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Alstom to test fully driverless trains in Germany

Rolling stock manufacturer Alstom is to trial what could be described as “fully driverless trains” in Germany. 

The company has going ahead with a test project to implement Automatic Train Operation technology in the daily passenger operation of regional trains.

The project will begin in 2021 in partnership with the Regional Association of the greater area of Braunschweig, the German Aerospace Center (DLR) and the Technical University of Berlin (TU Berlin).

Meanwhile, the German Federal Ministry of Economics has presented Alstom with the “Innovation Prize for Regulatory Sandboxes” for the project.

After evaluation of the selected tracks and the equipment necessary for automated operation, the testing will be carried out with two Coradia Continental regional trains owned by the Regionalbahnfahrzeuge Großraum Braunschweig GmbH.

Alstom claims to be a long-time world-leader in ATO for metro systems, and says this test will be “a world-first for regional passenger trains”.

Jörg Nikutta, managing director of Alstom in Germany and Austria, says: “In the future, automated trains will optimize regional rail operations, reduce energy consumption, and increase ride comfort.

“In this way, highly automated driving will make a decisive contribution to climate protection and contribute to the development of a modern, attractive railway system.

“Following the development and successful testing of the world’s first hydrogen train Coradia iLint, Alstom is once again the innovative driver in rail transport with the pilot for regional trains in automated operation.”

For this project, two trains based on Alstom’s successful Coradia Continental platform will be equipped with a European Train Control System (ETCS) and additional Automatic Train Operation (ATO) equipment.

The equipment will enable the trains to operate automatically, testing different grades of automation (GoA): GoA3 in regular passenger operation and GoA4 during shunting.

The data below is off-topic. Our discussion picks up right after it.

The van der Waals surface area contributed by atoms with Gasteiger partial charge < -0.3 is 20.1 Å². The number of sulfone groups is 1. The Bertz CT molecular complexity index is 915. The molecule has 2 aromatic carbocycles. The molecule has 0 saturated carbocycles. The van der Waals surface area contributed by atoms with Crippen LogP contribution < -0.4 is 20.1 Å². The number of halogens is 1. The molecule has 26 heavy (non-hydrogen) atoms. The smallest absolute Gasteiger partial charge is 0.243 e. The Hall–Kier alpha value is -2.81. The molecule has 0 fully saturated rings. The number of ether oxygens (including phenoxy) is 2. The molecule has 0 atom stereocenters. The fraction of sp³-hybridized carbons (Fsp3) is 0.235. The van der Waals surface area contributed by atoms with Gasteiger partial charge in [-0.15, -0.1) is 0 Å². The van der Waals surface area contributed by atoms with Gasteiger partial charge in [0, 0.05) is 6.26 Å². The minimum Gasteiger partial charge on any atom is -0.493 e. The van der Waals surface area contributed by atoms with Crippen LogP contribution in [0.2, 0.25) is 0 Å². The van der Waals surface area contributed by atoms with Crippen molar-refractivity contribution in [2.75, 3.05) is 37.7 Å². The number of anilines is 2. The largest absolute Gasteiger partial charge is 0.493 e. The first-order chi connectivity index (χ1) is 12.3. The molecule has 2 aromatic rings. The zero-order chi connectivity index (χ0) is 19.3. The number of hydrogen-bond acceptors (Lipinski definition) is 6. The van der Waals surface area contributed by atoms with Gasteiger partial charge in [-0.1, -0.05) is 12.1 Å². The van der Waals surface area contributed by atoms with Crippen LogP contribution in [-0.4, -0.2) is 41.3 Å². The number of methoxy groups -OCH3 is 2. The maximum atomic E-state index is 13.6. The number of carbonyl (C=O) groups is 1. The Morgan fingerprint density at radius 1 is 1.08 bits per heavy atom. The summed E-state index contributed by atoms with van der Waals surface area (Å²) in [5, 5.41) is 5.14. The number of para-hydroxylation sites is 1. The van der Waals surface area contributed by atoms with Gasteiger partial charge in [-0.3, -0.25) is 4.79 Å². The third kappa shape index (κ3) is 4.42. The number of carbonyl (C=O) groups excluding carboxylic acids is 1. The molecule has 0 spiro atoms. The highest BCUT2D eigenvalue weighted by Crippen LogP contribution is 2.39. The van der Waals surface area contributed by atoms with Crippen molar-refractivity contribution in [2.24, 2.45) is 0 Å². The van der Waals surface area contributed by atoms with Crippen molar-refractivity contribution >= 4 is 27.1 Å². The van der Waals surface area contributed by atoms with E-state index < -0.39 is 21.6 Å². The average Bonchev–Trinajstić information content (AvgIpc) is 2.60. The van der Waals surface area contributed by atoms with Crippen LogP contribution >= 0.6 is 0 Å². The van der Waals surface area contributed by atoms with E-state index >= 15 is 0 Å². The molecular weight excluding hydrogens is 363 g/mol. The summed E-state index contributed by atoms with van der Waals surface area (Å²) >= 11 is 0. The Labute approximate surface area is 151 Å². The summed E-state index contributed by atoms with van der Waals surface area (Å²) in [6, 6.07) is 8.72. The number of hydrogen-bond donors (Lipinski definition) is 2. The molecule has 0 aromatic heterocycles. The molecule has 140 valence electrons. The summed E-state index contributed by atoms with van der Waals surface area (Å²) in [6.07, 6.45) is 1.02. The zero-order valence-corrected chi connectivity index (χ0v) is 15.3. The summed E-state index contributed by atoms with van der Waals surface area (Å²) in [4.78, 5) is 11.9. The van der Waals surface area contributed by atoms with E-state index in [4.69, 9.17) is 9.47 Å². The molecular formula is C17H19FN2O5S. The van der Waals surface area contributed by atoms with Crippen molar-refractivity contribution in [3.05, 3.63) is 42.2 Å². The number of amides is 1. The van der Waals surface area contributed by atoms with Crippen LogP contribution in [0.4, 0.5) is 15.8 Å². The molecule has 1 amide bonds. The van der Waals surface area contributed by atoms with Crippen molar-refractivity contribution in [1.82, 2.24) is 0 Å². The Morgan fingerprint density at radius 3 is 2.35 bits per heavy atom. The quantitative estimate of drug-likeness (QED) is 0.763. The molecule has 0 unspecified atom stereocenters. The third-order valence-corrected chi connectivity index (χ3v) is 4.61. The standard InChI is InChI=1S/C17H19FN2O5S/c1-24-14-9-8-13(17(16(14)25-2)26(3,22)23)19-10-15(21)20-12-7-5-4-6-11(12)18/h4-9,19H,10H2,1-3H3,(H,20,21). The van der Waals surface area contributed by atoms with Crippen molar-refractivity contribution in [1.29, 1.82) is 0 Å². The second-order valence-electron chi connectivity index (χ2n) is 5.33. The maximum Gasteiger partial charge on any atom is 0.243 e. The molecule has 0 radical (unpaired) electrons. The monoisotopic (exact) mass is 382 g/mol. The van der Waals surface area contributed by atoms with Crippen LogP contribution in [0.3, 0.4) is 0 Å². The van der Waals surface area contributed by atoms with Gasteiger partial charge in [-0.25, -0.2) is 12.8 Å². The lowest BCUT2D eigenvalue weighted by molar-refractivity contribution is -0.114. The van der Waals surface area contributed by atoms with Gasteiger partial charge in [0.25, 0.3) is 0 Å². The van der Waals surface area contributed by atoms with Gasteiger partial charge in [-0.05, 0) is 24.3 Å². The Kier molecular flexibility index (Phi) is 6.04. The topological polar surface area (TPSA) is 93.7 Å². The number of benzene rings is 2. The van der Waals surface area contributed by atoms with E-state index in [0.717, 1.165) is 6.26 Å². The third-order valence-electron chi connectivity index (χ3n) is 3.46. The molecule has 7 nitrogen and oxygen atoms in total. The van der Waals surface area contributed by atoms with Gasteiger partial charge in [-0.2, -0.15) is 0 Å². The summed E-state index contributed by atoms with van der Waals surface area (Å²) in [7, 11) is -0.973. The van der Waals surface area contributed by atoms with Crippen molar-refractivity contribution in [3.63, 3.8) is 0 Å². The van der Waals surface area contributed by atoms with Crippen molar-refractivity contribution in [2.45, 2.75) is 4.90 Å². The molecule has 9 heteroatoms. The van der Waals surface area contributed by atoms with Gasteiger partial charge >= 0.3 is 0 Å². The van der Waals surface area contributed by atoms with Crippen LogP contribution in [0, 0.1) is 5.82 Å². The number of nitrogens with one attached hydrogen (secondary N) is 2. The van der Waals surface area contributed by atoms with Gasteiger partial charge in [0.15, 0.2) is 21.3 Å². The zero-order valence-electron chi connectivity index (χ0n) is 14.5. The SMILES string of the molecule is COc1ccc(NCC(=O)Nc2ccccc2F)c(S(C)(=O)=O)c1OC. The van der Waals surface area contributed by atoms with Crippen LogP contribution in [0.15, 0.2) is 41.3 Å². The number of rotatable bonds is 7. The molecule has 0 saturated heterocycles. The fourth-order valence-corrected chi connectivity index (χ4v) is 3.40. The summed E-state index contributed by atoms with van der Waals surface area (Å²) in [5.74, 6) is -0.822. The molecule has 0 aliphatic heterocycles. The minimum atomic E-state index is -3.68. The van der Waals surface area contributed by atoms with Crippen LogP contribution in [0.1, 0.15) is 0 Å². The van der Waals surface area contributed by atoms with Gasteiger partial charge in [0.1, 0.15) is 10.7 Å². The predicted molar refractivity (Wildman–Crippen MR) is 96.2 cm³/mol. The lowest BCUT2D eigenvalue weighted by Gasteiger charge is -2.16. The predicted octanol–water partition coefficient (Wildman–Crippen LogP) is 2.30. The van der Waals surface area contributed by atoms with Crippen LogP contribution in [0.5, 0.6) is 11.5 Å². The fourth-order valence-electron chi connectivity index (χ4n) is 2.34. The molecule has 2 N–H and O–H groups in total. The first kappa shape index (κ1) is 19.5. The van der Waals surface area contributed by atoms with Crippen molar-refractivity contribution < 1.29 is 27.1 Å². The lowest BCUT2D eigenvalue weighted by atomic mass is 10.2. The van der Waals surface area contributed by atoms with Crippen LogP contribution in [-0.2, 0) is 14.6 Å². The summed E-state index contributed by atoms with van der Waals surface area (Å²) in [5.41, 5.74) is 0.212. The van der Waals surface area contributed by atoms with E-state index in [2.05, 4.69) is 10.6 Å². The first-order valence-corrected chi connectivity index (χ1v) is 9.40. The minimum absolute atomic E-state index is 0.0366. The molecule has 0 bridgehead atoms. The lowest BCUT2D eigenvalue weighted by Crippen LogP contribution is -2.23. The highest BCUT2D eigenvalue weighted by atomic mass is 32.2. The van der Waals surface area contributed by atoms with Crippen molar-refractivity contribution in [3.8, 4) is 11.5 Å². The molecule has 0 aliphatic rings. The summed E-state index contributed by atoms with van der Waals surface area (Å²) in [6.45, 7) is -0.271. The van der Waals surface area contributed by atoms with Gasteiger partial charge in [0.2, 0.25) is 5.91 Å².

GoA3 describes a fully autonomous train journey, but with an attendant who can intervene in the operation in case of emergency. GoA4 denotes unattended operation with no staff aboard, but with the possibility of remote control.

Dr Bernd Althusmann, Lower Saxony’s Minister of Economics and Transportation, says: “After the successful operation of the fuel cell train in the Elbe-Weser Triangle, the Alstom site in Salzgitter is once again setting standards for tomorrow’s local transportation with this project.

“The fact that we in Lower Saxony are now able to drive forward the testing and further development of automatic train operation in addition to the test field for automated and networked mobility on the road is a decisive step for the future of passenger transport by rail.

“The new model project promises a high degree of innovation, which we need for climate-friendly and efficient mobility services. Of course, I am particularly pleased that with Alstom, another company from Lower Saxony underlines our reputation as an important source of innovation.”

Birgit Milius, head of the department of railway operations and infrastructure at TU Berlin, says: “ATO, or Automatic Train Operation, is one of the most exciting challenges in the railway industry.

“It gives us the opportunity to shape and significantly change the operational management of the future. But a lot of research is still needed before this is the case, and I am very pleased to be working with Alstom on this project.”

In the project applied for, she will investigate various aspects, including the integration of humans into the technical system.

Fritz Rössig, head of the transport department of the regional association and managing director of Regionalbahnfahrzeuge Großraum Braunschweig GmbH, says: “Artificial intelligence is an important technology for making the local rail passenger transport of the future even more efficient and economical.

“Against this background, the Regional Association of Greater Braunschweig supports this innovative research project and will make its ‘ENNO vehicles’ available for this purpose.”

Jörn Groos, group leader in the technology field of data acquisition and information retrieval at the Institute of Transportation Systems Technology at the German Aerospace Center DLR, says: “Tests under real conditions are indispensable for the development of practical AI approaches for the optimization of the railway system.”

The findings from this important project will contribute decisively to the further development of the legal and regulatory framework that will oversee Automatic Train Operation. Lower Saxony will be at the leading edge and is confident that automatic regional trains equipped with GoA3 will soon be ready for series production.

In executing the regulatory sandbox, Alstom can rely on its extensive know-how in automated metros and various other ATO projects. The company is leading the European ATO project in Shift2Rail and is involved in SNCF’s automated freight train.

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